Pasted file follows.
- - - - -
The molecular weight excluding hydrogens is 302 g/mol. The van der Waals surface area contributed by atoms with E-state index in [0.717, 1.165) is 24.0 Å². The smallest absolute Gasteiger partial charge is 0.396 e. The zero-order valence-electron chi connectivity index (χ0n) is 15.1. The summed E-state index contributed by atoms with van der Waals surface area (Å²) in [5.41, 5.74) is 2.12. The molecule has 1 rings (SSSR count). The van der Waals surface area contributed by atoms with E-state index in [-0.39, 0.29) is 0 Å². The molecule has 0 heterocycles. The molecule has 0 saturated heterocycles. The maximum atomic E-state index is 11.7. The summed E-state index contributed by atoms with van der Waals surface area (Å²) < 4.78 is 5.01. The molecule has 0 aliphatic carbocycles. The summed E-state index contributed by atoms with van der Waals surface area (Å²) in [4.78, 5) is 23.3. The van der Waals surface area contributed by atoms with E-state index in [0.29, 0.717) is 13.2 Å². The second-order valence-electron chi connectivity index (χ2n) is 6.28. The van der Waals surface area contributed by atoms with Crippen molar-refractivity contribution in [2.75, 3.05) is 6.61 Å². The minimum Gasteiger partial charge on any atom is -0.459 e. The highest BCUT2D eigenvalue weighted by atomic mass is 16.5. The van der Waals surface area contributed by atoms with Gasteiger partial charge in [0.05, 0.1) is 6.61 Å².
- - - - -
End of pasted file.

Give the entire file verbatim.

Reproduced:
The molecular weight excluding hydrogens is 302 g/mol. The van der Waals surface area contributed by atoms with E-state index in [0.717, 1.165) is 24.0 Å². The smallest absolute Gasteiger partial charge is 0.396 e. The zero-order valence-electron chi connectivity index (χ0n) is 15.1. The summed E-state index contributed by atoms with van der Waals surface area (Å²) in [5.41, 5.74) is 2.12. The molecule has 1 rings (SSSR count). The van der Waals surface area contributed by atoms with E-state index in [-0.39, 0.29) is 0 Å². The molecule has 0 heterocycles. The molecule has 0 saturated heterocycles. The maximum atomic E-state index is 11.7. The summed E-state index contributed by atoms with van der Waals surface area (Å²) < 4.78 is 5.01. The molecule has 0 aliphatic carbocycles. The summed E-state index contributed by atoms with van der Waals surface area (Å²) in [4.78, 5) is 23.3. The van der Waals surface area contributed by atoms with E-state index in [0.29, 0.717) is 13.2 Å². The second-order valence-electron chi connectivity index (χ2n) is 6.28. The van der Waals surface area contributed by atoms with Crippen molar-refractivity contribution in [2.75, 3.05) is 6.61 Å². The minimum Gasteiger partial charge on any atom is -0.459 e. The highest BCUT2D eigenvalue weighted by atomic mass is 16.5. The van der Waals surface area contributed by atoms with Gasteiger partial charge in [0.05, 0.1) is 6.61 Å².